After a starter mugshot, extra photos can be more freewheeling but should still highlight you. If your mom and/or kids are a major part of your life, include them in one picture to weed out bad matches but avoid using all of your snaps to show that you are social. You want to make new friends, not reinforce existing relationships.

Avoid telling your life story.

Credit: Books Books and More Books of Shelf Esteem. 1 November 2017. Wikimedia Commons. 3 November 2017.

See above. Friends and family are great, but don’t introduce Aunt Maria’s cousin in the bio or wax poetical about the little moments in life throughout. You want to provide succinct highlights and leave room for later conversation.

Tragedy and Tinder matches aren’t good bedfellows.

Credit: Instagram @Tinder

Emotional appeals are a mistake. Don’t lament the unfairness of the local dating scene or whine about your inability to meet new people in your profile or later messages. Instead, focus on what you want from Tinder – to meet new people.

Message your matches to get a conversation started.

Credit: Instagram @Tinder

Even if you match with someone you weren’t sure about swiping right for, invest some time in messaging. It helps you develop a rapport and feel for how to successfully convert a match to a date and may lead you to a winner.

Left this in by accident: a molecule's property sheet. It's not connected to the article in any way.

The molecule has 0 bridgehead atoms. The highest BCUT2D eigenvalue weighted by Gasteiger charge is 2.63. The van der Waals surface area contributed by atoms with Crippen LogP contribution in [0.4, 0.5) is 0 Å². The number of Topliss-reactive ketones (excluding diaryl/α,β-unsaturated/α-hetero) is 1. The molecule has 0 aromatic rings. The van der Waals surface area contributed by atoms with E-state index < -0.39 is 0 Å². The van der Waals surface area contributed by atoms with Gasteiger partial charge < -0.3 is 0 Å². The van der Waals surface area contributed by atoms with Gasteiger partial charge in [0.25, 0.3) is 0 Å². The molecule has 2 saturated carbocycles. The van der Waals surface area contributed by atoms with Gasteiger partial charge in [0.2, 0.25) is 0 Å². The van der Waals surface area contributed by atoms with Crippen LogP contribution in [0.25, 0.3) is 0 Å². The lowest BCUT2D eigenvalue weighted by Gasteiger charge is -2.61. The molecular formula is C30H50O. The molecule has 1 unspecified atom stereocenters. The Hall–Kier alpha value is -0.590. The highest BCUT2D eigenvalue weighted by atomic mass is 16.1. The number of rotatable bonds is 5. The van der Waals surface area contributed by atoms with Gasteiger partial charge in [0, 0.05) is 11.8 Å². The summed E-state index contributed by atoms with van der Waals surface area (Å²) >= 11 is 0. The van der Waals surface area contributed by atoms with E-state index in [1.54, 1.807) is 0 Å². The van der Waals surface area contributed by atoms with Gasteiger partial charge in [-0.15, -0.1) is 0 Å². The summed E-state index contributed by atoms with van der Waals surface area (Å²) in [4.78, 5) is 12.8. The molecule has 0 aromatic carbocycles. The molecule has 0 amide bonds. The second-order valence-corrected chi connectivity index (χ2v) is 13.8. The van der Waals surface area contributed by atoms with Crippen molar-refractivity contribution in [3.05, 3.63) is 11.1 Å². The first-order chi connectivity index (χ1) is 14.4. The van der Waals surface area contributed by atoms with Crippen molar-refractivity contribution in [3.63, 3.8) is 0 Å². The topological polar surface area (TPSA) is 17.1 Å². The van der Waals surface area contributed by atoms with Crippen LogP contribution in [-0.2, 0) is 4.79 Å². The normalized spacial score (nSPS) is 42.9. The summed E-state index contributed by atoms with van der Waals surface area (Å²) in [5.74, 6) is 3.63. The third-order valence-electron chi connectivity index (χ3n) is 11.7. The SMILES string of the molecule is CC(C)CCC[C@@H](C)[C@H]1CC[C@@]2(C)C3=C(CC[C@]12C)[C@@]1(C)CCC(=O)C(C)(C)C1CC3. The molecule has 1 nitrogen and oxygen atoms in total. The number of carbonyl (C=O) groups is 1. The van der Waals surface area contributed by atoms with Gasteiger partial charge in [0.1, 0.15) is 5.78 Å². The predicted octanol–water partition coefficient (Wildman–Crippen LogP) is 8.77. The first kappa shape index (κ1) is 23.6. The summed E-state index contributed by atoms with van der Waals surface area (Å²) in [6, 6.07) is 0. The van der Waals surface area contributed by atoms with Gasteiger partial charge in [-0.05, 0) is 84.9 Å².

Ladies, Make the First Move.

Credit: Instagram @tinder

Women are less likely to instigate messaging on Tinder following a successful match according to research but both sexes need to step up to the plate. If you are interested in a man or woman, jump in and say, “Hello.”

Be persistent but not creepy.

Credit: Instagram @tinder

When you have a great match, give a little breathing room between a first message and subsequent check-ins but do follow up. A gentle nudge after 48 hours is good. Back-to-back “Did you get my messages?” messages are not.

Let’s not take this offline right now.

Credit: Instagram @tinder

Avoid immediately trying to get a fresh match to take a messaging session off Tinder and to traditional texting. Many people are concerned about share a personal number due to privacy concerns. No one wants a stalker. Only ask for additional contact info when you prepare for or finish a first meeting.

Even if your main goal on Tinder is to hookup, be a human first.